What is the Acme Improvement District?
The Acme Improvement District is a dependent special district originally created by the Florida legislature in 1953 to provide drainage, water management, and infrastructure development in western Palm Beach County. Acme’s service area covers over 32 square miles and includes parts of unincorporated Palm Beach County.
Special Districts are unlike municipalities and counties in that some of them, including Acme, collect revenue from non-Ad Valorem assessments. This means that the amount of the assessment is not based on the value of the property. Assessments are paid solely by landowners benefiting from the services that Acme provides.
The assessments collected do not duplicate services provided by other municipalities or districts and revenues can only be used for purposes authorized in our legislation.
Some of the services that Acme provides are:
- Water and Wastewater - provides water and wastewater utility services.
- Roadway Improvements - construction and maintenance of roadways and infrastructure.
- Surface Water Management – construction and maintenance of drainage facilities and infrastructure, including pump stations, canals, water bodies, swales, and storm water conveyance system. Compliance with water quality requirements mandated by various State and Federal agencies. Operating expenses include engineering, legal, and audit services, canal mowing and aquatic vegetation control, regulatory costs, materials, supplies and equipment for maintaining infrastructure.
- Equestrian Trails - maintenance and construction of all public equestrian trails, fencing and trail heads.
- Preserve Maintenance – Responsible for overseeing and maintaining the Wellington Environmental Preserve at Marjory Stoneman Douglas Everglades Habitat, the Birkdale Preserve, and Big Blue Preserve.
Eventually Acme became the local government for the area until the Village of Wellington (Wellington) was incorporated in 1995. With the incorporation Acme became a dependent district of Wellington and the two entities share the same governing board with the Wellington Council acting as the Board of Supervisors for Acme.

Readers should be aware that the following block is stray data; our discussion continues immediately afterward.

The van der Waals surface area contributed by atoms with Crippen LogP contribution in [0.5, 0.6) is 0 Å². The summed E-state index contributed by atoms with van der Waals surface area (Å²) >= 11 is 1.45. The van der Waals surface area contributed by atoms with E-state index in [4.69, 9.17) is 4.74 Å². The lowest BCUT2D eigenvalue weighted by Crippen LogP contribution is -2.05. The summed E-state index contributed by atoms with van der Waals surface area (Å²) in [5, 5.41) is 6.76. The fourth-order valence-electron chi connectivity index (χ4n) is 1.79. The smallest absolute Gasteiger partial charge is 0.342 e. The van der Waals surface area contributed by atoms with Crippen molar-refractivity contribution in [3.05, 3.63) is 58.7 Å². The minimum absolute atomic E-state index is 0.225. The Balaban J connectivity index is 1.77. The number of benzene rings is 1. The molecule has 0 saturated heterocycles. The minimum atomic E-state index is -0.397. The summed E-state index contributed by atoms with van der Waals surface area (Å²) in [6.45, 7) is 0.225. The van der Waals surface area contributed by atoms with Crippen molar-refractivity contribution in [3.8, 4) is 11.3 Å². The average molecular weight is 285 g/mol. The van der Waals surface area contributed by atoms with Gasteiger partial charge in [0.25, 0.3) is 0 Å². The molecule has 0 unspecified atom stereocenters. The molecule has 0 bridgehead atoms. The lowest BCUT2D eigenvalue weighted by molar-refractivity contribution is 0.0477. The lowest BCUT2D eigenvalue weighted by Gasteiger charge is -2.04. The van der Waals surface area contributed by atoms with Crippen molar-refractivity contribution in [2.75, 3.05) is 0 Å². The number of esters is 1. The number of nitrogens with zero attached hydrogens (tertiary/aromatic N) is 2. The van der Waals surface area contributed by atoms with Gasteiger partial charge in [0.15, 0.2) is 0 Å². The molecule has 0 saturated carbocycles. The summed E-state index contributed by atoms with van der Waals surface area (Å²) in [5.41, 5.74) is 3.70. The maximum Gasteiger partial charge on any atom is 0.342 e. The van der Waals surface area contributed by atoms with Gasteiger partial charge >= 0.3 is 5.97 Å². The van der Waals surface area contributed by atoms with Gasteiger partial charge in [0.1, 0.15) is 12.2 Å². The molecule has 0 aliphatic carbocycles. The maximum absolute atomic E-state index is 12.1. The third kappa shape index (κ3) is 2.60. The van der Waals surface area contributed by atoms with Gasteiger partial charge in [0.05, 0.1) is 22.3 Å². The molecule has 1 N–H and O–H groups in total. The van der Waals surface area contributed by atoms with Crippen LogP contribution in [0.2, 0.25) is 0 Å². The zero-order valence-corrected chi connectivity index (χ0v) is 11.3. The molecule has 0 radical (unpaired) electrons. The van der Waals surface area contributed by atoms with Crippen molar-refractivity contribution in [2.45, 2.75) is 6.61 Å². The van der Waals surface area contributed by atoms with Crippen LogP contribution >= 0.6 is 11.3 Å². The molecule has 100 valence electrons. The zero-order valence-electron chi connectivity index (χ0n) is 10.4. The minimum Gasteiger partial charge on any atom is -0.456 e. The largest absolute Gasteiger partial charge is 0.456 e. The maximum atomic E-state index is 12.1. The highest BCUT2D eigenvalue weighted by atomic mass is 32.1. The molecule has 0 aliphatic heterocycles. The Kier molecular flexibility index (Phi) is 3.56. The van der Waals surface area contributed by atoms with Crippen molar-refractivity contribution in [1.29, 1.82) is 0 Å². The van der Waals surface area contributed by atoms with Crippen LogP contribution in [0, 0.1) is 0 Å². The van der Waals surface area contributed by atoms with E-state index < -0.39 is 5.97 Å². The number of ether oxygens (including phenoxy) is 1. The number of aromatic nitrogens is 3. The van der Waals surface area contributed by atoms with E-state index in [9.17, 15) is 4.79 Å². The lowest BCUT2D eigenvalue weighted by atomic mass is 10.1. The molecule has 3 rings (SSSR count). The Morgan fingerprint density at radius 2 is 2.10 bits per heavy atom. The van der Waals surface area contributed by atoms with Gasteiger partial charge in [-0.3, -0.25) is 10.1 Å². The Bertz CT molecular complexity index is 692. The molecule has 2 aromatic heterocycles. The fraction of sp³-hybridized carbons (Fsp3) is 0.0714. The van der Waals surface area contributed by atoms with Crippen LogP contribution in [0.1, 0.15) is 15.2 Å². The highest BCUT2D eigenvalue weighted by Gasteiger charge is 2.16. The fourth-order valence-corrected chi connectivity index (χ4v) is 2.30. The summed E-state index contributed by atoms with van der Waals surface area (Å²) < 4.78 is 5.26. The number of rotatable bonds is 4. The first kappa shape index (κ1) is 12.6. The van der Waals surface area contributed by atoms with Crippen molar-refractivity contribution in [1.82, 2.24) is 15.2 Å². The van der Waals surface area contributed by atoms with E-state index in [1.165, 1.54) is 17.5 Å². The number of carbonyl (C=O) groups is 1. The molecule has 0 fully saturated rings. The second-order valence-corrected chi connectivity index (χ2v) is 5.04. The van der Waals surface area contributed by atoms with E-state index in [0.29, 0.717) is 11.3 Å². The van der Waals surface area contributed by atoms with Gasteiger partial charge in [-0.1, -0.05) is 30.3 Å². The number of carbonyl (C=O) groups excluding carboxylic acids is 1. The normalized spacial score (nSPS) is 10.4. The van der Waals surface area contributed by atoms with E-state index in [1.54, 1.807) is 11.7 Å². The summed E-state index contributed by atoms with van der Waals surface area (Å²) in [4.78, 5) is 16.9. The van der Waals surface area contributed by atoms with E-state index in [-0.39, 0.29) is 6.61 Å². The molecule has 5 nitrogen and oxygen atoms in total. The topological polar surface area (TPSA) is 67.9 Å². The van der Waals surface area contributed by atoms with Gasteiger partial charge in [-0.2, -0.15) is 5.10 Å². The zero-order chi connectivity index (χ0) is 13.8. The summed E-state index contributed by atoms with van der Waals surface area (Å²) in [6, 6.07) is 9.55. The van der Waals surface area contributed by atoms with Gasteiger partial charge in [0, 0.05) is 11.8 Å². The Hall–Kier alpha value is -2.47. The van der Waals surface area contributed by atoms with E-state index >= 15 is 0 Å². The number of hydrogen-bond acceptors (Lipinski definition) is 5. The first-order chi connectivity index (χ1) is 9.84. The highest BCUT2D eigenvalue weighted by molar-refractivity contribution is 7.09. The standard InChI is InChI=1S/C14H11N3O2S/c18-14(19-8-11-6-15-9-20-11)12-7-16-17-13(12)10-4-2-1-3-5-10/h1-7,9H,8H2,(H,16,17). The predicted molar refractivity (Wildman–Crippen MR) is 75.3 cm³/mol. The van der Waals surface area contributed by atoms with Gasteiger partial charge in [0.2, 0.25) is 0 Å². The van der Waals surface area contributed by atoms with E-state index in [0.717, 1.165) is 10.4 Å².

Acme’s responsibilities currently include the construction, operation, and maintenance of administration and maintenance facilities, surface water management system facilities, park and recreation facilities, roads, and water and wastewater facilities. Wellington officials and staff perform the administration of these functions, and Acme’s official headquarters is in Wellington offices in Wellington, Florida. Upon incorporation all Acme employees became employees of Wellington. However, certain employees are assigned to the District for operations and maintenance while others are allocated to Acme for administration and managerial purposes. According to the Interlocal Agreement (Exhibit 4), Wellington acts on behalf of the District, and was authorized to exercise certain governmental responsibilities including the approval of plats, procurement of goods and services, execution of contracts, establishment of fees, acquisition and disposal of property, effectuation of regulatory compliance and defense and prosecution of court actions. Within Wellington government, three departments oversee most areas of the District’s administration: the Wellington Manager, Finance, and Public Works.
Acme maintains water levels with pump stations and operable gates which enable staff to discharge excess storm water in a pre-storm scenario in order to achieve additional storage when it is most needed. Staff can also utilize the operable facilities to reduce the duration of flood events. They can open these gates after the storm has passed (when the peak stage in the receiving waters has begun to decline) resulting in a shorter period of inundation. With radio telemetry, they have the ability to remotely monitor and operate water management systems. Telemetry works by measuring and communicating data through wireless radio signals from remote sources to
Prior to a storm, the operations team can begin monitoring water elevations to determine whether there is a need to lower or “draw down” the levels to prevent flooding. Northern staff use laptops and wireless technology to access the system from the office, out in the field, traveling, or at home. Gates and pump stations can be operated remotely and water levels tracked to provide immediate action and real-time information.
Preserve Maintenance is also a large focus of the Public Works staff. Removal of invasive species, exotic plants, aquatic weeds, and maintenance of approximately 1,000 acres of preserves throughout the District are integral parts of water quality. Some of these preserves are accessible to the public via boardwalks and nature trails. These areas are a part of the Florida ecosystem providing homes to many species of plants and animals including endangered gopher tortoises and bald eagles.
Acme has a $6.7 million budget with no debt. The Budget is developed in conjunction with Wellington’s budget and is presented multiple times starting in June and ending in September of each year.